Sylvia Plath | Typed letter signed, to Ted Hughes, with her poem 'Monologue at 3am', 4 October 1956
Typed letter signed, to Ted Hughes ("Dearest Teddy-ponk...")
on the composition of her poem 'Monologue at 3 AM', which she sends to him for comment ("...Wrote a bad fourteen line poem last night; will probably write many such, bad because they are naked and do not have the sophistication of technique which cares how it says more than what it says; you must criticize coldly, even if you know if it is all about you and done in such simple love..."), also describing how the college is beginning to fill as term commences, her meeting with "a new American Fulbright girl", the weakness of the latest New Yorker, and the pain of his absence, occasional autograph corrections, 5 pages, 8vo (174 x 134mm), RMS Queen Elizabeth headed stationary [but Whitstead, Newnham College, Cambridge,] 4 October 1956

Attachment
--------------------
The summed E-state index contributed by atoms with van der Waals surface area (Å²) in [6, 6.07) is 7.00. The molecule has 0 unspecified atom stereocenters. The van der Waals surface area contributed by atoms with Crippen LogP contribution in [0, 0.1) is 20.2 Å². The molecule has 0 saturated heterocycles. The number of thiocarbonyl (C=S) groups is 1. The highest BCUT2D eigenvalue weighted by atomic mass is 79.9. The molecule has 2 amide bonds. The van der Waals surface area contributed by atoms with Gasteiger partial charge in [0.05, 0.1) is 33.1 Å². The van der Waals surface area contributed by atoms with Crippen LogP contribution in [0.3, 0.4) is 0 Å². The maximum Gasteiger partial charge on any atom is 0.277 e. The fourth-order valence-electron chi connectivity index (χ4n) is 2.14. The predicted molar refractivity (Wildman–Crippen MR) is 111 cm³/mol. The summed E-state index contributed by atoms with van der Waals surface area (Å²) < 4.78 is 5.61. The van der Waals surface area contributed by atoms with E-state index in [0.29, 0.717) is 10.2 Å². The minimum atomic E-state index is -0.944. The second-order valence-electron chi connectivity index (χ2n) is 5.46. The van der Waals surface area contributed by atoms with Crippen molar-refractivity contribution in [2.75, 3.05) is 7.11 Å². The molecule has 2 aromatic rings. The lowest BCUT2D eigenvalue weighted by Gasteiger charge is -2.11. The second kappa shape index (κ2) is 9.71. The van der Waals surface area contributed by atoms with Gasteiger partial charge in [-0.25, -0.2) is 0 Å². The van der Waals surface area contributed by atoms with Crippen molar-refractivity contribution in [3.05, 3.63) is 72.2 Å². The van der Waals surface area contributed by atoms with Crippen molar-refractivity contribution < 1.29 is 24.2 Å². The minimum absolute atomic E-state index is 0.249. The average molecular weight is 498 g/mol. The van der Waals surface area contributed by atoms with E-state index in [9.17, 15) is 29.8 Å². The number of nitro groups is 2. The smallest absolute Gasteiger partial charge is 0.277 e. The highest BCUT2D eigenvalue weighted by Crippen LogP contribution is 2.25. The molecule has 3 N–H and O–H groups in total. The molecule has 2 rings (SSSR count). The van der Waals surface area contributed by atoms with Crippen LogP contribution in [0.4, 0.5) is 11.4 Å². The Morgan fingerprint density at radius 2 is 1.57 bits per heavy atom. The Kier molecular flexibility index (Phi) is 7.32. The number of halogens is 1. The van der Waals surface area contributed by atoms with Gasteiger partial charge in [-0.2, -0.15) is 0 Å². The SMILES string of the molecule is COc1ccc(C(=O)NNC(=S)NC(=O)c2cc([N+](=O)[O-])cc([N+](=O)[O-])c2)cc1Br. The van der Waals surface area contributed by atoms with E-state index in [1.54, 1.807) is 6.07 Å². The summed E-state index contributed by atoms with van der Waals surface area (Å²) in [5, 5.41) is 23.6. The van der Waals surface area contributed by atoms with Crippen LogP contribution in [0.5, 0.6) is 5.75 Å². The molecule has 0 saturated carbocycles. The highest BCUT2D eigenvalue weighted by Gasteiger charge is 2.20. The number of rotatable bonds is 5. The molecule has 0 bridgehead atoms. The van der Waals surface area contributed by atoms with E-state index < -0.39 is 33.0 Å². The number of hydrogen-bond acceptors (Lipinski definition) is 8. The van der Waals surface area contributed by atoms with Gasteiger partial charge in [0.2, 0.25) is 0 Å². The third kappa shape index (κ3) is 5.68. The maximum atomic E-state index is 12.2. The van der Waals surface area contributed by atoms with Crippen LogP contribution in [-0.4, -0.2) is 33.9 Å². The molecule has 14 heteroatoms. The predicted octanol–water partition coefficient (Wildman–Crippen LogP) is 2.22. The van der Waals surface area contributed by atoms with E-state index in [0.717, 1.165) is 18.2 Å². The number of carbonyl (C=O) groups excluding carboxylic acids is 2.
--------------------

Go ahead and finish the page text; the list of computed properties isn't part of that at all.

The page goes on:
"...I feel terribly miserable and noble; like learning to live without legs and arms and with mechanical intestines after some colossal operation which nobody really thought I'd come out of; I'll never stop this incredibly overpowering sense of absence; I'll just learn to wall it up in a series of bare enormous rooms, which I don't enter except when I'm alone; all the rest is rot..."
SYLVIA PLATH ON THE COMPOSITION OF HER POEM 'MONOLOGUE AT 3 AM'. This was the first poem completed by Plath after her return to Cambridge. Whilst in her letters she promises renunciation and writes of her attempt to deal with her husband's absence by cutting herself off from her emotions, the poem's violent imagery expresses an alternative: "Better that every fiber crack | and fury make head [...] than to sit mute, twitching so | under prickling stars".
She writes of her dissatisfaction with the New Yorker: "the poems, I have cold-eyedly discovered, are all weak". Even 'Sestina' by Elizabeth Bishop is sentimental, and James Thurber's latest offerings "have a false ring, sort of singsong prose". This is the iconoclasm of a writer who knows that she is finding a voice that marks a new generation. In the background, quotidian life in Cambridge continues: new students from around the world are arriving and a reluctant Sylvia Plath is enlisted to show them around; she meets the "Lady of the Laundromat" for the first time since her return; she arranges for Ted Hughes's new suit to be sent up to Yorkshire.
The Letters of Sylvia Plath: Volume One, pp.1269-72
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